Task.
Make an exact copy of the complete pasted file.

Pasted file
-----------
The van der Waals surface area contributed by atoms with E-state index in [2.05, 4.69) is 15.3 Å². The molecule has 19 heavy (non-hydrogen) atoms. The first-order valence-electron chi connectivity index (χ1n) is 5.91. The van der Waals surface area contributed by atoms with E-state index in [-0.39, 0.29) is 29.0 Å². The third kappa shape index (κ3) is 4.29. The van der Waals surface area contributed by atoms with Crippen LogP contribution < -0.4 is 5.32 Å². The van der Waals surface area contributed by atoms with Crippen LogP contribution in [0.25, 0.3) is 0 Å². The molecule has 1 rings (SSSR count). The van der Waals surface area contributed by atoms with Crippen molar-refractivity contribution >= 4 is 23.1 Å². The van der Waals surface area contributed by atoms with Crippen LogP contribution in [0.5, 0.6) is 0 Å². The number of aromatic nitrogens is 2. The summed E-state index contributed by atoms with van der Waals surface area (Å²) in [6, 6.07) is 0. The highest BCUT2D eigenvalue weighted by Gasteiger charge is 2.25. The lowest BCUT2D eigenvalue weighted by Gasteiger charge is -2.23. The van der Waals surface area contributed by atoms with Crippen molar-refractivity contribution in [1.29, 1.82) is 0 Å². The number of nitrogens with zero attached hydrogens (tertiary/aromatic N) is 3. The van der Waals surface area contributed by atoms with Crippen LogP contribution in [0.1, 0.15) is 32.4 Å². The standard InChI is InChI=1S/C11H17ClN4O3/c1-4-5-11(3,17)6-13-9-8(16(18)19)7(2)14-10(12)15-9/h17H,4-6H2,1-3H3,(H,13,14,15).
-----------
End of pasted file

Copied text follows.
The van der Waals surface area contributed by atoms with E-state index in [2.05, 4.69) is 15.3 Å². The molecule has 19 heavy (non-hydrogen) atoms. The first-order valence-electron chi connectivity index (χ1n) is 5.91. The van der Waals surface area contributed by atoms with E-state index in [-0.39, 0.29) is 29.0 Å². The third kappa shape index (κ3) is 4.29. The van der Waals surface area contributed by atoms with Crippen LogP contribution < -0.4 is 5.32 Å². The van der Waals surface area contributed by atoms with Crippen LogP contribution in [0.25, 0.3) is 0 Å². The molecule has 1 rings (SSSR count). The van der Waals surface area contributed by atoms with Crippen molar-refractivity contribution >= 4 is 23.1 Å². The van der Waals surface area contributed by atoms with Crippen LogP contribution in [0.5, 0.6) is 0 Å². The number of aromatic nitrogens is 2. The summed E-state index contributed by atoms with van der Waals surface area (Å²) in [6, 6.07) is 0. The highest BCUT2D eigenvalue weighted by Gasteiger charge is 2.25. The lowest BCUT2D eigenvalue weighted by Gasteiger charge is -2.23. The van der Waals surface area contributed by atoms with Crippen molar-refractivity contribution in [1.29, 1.82) is 0 Å². The number of nitrogens with zero attached hydrogens (tertiary/aromatic N) is 3. The van der Waals surface area contributed by atoms with Crippen LogP contribution in [0.1, 0.15) is 32.4 Å². The standard InChI is InChI=1S/C11H17ClN4O3/c1-4-5-11(3,17)6-13-9-8(16(18)19)7(2)14-10(12)15-9/h17H,4-6H2,1-3H3,(H,13,14,15).